Having recently completed a 50,000km road trip through 30 countries from Australia to the UK, we’re now planning the next stage of the journey, a 6 month circumnavigation of North America, this time in an EV. Starting out from LA in April we plan to drive north as far as we can, to Alaska if possible, then across Canada to Newfoundland and Nova Scotia before heading down the east coast to Georgia and across to New Orleans and the canyons of Arizona and Utah, returning to LA in October. Whilst the initial plan was to ship our existing car from Sydney to LA it would be way better for the planet and way more cool to do it an electric car, although somewhat way more challenging.

As no one is likely to be foolish enough rent us a Tesla, and we are as yet unfamiliar with the practicalities of buying and registering a car in the US, any advice as to logistics would be very much appreciated.

Buying a car in the US For example, is it practical to buy, register and insure a car in the US as a foreigner/non-resident? So far our enquiries suggest its doable - you don't need a US licence to buy or register a car, (a foreign licence/IDP is required to actually drive it) and Progressive Insurance are happy to quote for a foreign licence holder, albeit at a high rate.

However that gives rise to the question of where to buy the car in terms of residence for registration and sales tax. BC was suggested but sales tax/GST/PST is prohibitively expensive at 15-17% so the US seems a better bet. What proof of residence would we need to provide? Can we use a relative's address, or simply rent an apartment for a few days or a mailbox? As we are not actually resident anywhere in the US and will be moving from state to state, are we free to buy the car in whatever state suits, eg Oregon? Which states permit short term residents with non-state licences to register a vehicle?

As an alternative, can my son, who is a resident in the US, buy the car and then authorise me to drive it, even if being a millennial, he doesn't actually have a driving licence himself?

EV Charging: Whilst we have investigated the charging issues of long distance travel in an EV, through Plugshare, Open Charging Map etc, we're planning to venture well beyond the supercharger network, through Yukon, Alaska, Newfoundland etc. Where there aren't public charging stations, how practical is it to use power in RV parks, small workshops or motels and what sort of connectors/adaptors would we need to take to give us maximum charging flexibility?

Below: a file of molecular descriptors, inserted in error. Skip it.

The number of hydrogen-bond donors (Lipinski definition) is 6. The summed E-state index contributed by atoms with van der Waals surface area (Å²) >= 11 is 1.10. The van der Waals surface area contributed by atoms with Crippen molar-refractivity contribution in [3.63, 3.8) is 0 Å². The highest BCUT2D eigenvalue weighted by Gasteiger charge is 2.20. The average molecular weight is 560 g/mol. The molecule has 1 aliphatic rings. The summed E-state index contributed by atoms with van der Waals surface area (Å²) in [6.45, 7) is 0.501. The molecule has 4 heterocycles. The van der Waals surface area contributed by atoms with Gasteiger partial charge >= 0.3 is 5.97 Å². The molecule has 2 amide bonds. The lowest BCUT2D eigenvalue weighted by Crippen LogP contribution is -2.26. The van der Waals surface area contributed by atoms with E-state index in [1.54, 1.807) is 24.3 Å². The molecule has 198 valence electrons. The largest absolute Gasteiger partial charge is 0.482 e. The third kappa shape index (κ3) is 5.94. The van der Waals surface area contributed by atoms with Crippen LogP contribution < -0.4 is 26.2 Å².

Ferries: We plan on making use of ferries eg Port Hardy to Prince Rupert in BC, Argentia NL to Sydney NS. Outside of peak holiday times, would we need to book these well in advance or can we take our chances within a day or two?

Any advice greatly appreciated

  • To me this sounds totally insane, but I wish you luck, and I'll be very impressed (not to mention interested to hear about it) if you pull it off! One potential stumbling block is that the larger EVs (with longer ranges), a lot of them still have quite long waiting lists at the moment. If you're really going to just buy an EV (they're quite expensive, you know, as well!) more suited for long-distance driving instead of just city driving (like the smaller ones are), you might hit this problem.
    – Muzer
    Jan 10, 2019 at 11:21
  • 4
    Keep in mind that the far north (like Prudhoe bay) is very sparsely populated and the roads are not always in great conditions. Even gas stops need a bit of planning and charging may be a real problem
    – Hilmar
    Jan 10, 2019 at 11:57
  • 1
    Welcome to Travel StackExchange! You've asked three great questions here, but the Q&A format of this forum means that it works better if you only ask one question at a time. I would recommend editing this question to focus on one of the three issues you've identifies, and posting two other separate questions so that people can focus on one thing at a time. Jan 10, 2019 at 14:07
  • 1
    This isn't really that crazy. Do you have the cash to outright buy a car? It's financing and all the requirement that go with that which cause most of the complications.
    – Johns-305
    Jan 10, 2019 at 15:29
  • 2
    Northern Canada and even northern Ontario are very large. I think you will not be able to have useful range in an all-electric car in many of the places you intend to go, unless you have a ridiculously-relaxed schedule (charging at 120V takes many times longer than charging at 220V). In very far northern Canada and parts of Alaska, you will have trouble even finding electricity along the roads, so you would be compelled to bring gasoline and a generator to even be able to charge. Jan 10, 2019 at 18:53


Browse other questions tagged .